Digitization in India has undergone substantial and transformative evolution in recent years, underpinned by multiple tactical plans and policies. These aim to harness technology’s potential for enhancing governance, driving economic development, and elevating overall living standards. Currently, India is at a pivotal point in its evolution. It is moving from conventional methods of dispute resolution to a more modern and digital-centric framework. This is similar to how the mass adoption of smartphones and cost-effective data plans have transformed India’s consumer market. The rise of online dispute resolution (ODR) has the potential to dramatically alter the nation’s approach to dispute resolution. This progressive method settles disputes in a streamlined and accessible way, signifying a major change in India’s dispute resolution ecosystem. To understand what ODR is, please refer to our concept note here.

In this blog post, we will specifically understand how India has embraced ODR in the past few months:

Online Dispute Resolution in the securities market

The Securities and Exchange Board of India (SEBI) recently introduced a circular on online dispute resolution in the Securities Market. It follows the gazette notification of the SEBI (Alternative Dispute Resolution Mechanism) (Amendment) Regulations, 2023, dated July 3, 2023.

This circular established an Online Dispute Resolution Portal (ODR Portal) to resolve disputes within the Indian Securities Market. The ODR Portal will resolve disputes between investors/clients and listed companies or specified intermediaries/regulated entities in the securities market. Additionally, it covers disputes between institutional or corporate clients and specified intermediaries/regulated entities.

Before initiating dispute resolution through the Portal, the investor/client must attempt to resolve the grievance directly. If the grievance remains unresolved, the investor/client can escalate it through the SEBI Complaints Redress System (SCORES) Portal. The investor/client can initiate the Online dispute resolution process only after exhausting all available options for resolution. There shall be no fees for registration of a complaint/dispute on the ODR Portal.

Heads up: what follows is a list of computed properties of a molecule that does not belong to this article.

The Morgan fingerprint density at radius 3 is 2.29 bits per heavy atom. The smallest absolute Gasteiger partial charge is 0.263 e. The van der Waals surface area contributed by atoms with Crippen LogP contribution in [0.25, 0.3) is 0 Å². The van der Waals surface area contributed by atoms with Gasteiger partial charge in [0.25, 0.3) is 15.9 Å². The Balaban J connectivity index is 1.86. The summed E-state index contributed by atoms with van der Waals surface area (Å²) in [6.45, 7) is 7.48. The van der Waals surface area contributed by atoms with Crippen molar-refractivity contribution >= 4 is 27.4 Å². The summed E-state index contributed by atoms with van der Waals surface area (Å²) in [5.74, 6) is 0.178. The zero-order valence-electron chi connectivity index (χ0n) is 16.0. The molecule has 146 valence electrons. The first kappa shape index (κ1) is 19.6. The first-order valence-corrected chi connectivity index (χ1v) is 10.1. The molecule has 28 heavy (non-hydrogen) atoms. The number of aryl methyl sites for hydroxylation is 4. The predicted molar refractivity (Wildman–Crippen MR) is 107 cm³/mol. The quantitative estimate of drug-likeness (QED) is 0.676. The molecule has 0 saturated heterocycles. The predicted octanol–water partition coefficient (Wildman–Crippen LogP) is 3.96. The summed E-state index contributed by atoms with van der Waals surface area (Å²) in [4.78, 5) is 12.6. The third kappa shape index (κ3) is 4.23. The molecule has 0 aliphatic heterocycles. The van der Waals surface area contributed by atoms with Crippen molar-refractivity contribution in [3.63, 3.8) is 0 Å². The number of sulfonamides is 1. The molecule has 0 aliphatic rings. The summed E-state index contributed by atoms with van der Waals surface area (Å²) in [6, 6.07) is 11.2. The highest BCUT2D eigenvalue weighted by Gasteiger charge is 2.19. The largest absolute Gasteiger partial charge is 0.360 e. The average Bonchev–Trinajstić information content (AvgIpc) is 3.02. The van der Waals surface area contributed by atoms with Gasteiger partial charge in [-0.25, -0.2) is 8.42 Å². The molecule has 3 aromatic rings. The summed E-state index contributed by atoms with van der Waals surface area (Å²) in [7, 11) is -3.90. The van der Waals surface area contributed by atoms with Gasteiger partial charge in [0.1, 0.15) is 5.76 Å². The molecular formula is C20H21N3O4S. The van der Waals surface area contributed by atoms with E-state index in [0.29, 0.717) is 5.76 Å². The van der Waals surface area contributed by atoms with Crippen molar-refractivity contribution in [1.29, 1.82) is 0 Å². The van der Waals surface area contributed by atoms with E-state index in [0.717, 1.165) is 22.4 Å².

The Master Circular provides a comprehensive framework to ensure that the investor is protected at each stage of the process.

Explicit recognition of the term “digital office” in the DPDP Act

The Digital Personal Data Protection Act, 2023 (also known as DPDP Act or DPDPA-2023) is a statute to provide for the processing of digital personal data in a manner that recognises both the right of individuals to protect their personal data and the need to process such personal data for lawful purposes and for matters connected therewith or incidental thereto.

A “digital office”, as envisioned in the DPDP Act, is more than a virtual space. It is defined as “an office that adopts an online mechanism wherein the proceedings, from receipt of intimation or complaint or reference or directions or appeal, as the case may be, to the disposal thereof, are conducted in online or digital mode.”

This represents a complete integration of digital communications, innovative technologies, and streamlined procedures to conduct proceedings online from initiation to completion. The mandate of the Data Protection Board is to be a digital office “as far as practicable.” Hence, as per the defined procedure of the Board in the DPDP law, the receipt of complaints and the allocation, hearing, and pronouncement of decisions should be digital by design. They require the board to adopt techno-legal measures as prescribed in this regard. The Appellate Tribunal, tasked with hearing appeals under the Act, is also directed to operate as a digital office “as far as practicable” with the receipt of the appeal, hearing, and pronouncement being digital by design. It is needless to point out that such procedures embody the principles of ODR for providing seamless, efficient dispute resolution services without in-person hearings.

To know more about digital office, please refer to our op-ed here.

Explicit recognition of “digital evidence,” and any electronic communication such as messages, call recordings, and emails, as well as electronic communication devices in the Bharatiya Nagarik Suraksha Sanhita, 2023 (formerly CrPC)

In a country where legal proceedings have historically been bound by paperwork and physical evidence, this is a transformative step. It aligns the legal infrastructure with the rapid technological advancements that have permeated every other sector of society. The inclusion of digital evidence broadens the scope of what is admissible in court, potentially speeding up legal processes and making them more efficient.

India has indeed been making significant strides toward digitizing its justice system to improve efficiency, transparency, and accessibility. The desire for more accessible, efficient, and cost-effective dispute-resolution mechanisms, particularly in a country with a large and diverse population, drives the need for ODR in India. As technology continues to advance and awareness of ODR grows, keep watching this space for the latest developments and highlights!

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